Where Opportunities are Grown
Before Hurricane Katrina, New Orleans ranked last among the state’s 67 school districts. Today, the city’s schools have seen tremendous growth thanks, in part, to BCM’s strategic grant-making which helped launch the charter school movement in Orleans Parish. In the past decade the charter movement in New Orleans has produced gains across several measures, including improved test scores.
One recipient of BCM’s educational grant-making is Collegiate Academies, a network of five high schools and two post-high school programs tailored to meet the needs of specific groups of students.
The Opportunities Academy (OA) program began as an in-classroom offering throughout the Collegiate Academies schools. Now a free program for young adults throughout the New Orleans community, not just at Collegiate Academies, OA students focus on building skills in the areas of independent living, employability, and community access through career exposure, direct instruction, hands-on activities, and more.
As one of the earliest and largest supporters of Opportunities Academy, BCM was instrumental in providing not only the funding needed to scale to the size they’re at now, but also played a founding role in a comprehensive advisory council which helped to develop awareness in and access to the local community. “We don’t think we would have had the same interest in community members working with OA if the council hadn’t been set up,” said Collegiate Academies’ Director of Development, Hannah Lambert.
Before the pandemic, OA was working with young adults to help not only prepare them for life in the “real world” but also to provide access to skills and job training in the students’ specific areas of interest. This is done through externships organized within the local community in a range of industries, including hospitality, non-profit, and tourism. When a student has a specific interest outside of the available externships, OA will work to connect students with a new program site or create internships on-site. They’ve created an on-campus coffee shop and school store called rOAst, a Reception print shop responsible for delivering supplies across campus, and a car wash business called sOAptopia. These opportunities allow students to build social skills and learn how to run every aspect of the enterprise from order taking and prepping to daily management.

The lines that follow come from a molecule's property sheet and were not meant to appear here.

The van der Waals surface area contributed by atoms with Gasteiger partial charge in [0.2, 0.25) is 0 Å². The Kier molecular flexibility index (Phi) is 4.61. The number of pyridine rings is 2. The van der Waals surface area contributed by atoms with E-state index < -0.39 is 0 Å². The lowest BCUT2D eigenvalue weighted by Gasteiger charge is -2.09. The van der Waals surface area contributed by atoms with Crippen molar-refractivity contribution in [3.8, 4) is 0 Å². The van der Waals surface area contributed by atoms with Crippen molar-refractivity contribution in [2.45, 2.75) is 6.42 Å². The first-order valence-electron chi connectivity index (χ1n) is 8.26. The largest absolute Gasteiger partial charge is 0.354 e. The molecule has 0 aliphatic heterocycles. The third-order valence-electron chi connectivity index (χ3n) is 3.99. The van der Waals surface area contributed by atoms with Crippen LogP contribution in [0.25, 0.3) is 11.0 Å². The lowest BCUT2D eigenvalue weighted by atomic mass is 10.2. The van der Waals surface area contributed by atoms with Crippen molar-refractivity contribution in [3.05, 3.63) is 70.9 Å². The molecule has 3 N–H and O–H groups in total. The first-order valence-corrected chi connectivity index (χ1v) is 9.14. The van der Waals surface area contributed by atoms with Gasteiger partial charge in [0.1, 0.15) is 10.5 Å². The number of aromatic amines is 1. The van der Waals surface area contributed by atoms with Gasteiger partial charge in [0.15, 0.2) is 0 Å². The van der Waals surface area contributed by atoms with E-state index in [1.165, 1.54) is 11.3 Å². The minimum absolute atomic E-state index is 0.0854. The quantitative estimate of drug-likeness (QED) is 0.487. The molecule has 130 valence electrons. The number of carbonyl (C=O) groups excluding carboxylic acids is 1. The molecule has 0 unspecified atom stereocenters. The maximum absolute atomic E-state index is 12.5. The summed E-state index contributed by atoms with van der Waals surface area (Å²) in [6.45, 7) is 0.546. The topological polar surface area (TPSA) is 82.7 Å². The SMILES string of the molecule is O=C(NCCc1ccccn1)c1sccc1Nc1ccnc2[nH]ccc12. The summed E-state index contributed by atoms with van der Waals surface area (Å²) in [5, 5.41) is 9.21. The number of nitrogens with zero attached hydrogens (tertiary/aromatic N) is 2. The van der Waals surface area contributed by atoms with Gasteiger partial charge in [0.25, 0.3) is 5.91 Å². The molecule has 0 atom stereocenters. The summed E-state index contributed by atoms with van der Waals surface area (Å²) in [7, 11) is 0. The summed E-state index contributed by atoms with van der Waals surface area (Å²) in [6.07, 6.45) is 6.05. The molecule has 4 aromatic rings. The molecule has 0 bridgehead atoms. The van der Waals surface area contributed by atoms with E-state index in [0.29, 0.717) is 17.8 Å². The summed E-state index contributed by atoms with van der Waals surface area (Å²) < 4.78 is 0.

Once the pandemic hit the city, OA had to quickly pivot their program to continue to provide these services in a virtual environment. BCM was able to provide one of our COVID-19 Emergency Funding Relief Grants to help supply the students with at-home kits, providing the same tactile teaching tools used in the classroom setting to each individual student in their homes.
It’s been great getting a closer glimpse into students’ lives at home and having much more direct partnerships with families has been a positive outcome,” said Lambert. “Practicing mobility at school can be different than navigating at home, where students are comfortable and familiar with the space.
Building student relationships and interpersonal career skills, such as interview practice, continues to be an important way to prep students for real life or to practice how to work through a difficult situation at jobs. Being able to continue this work even while remote has been a blessing.”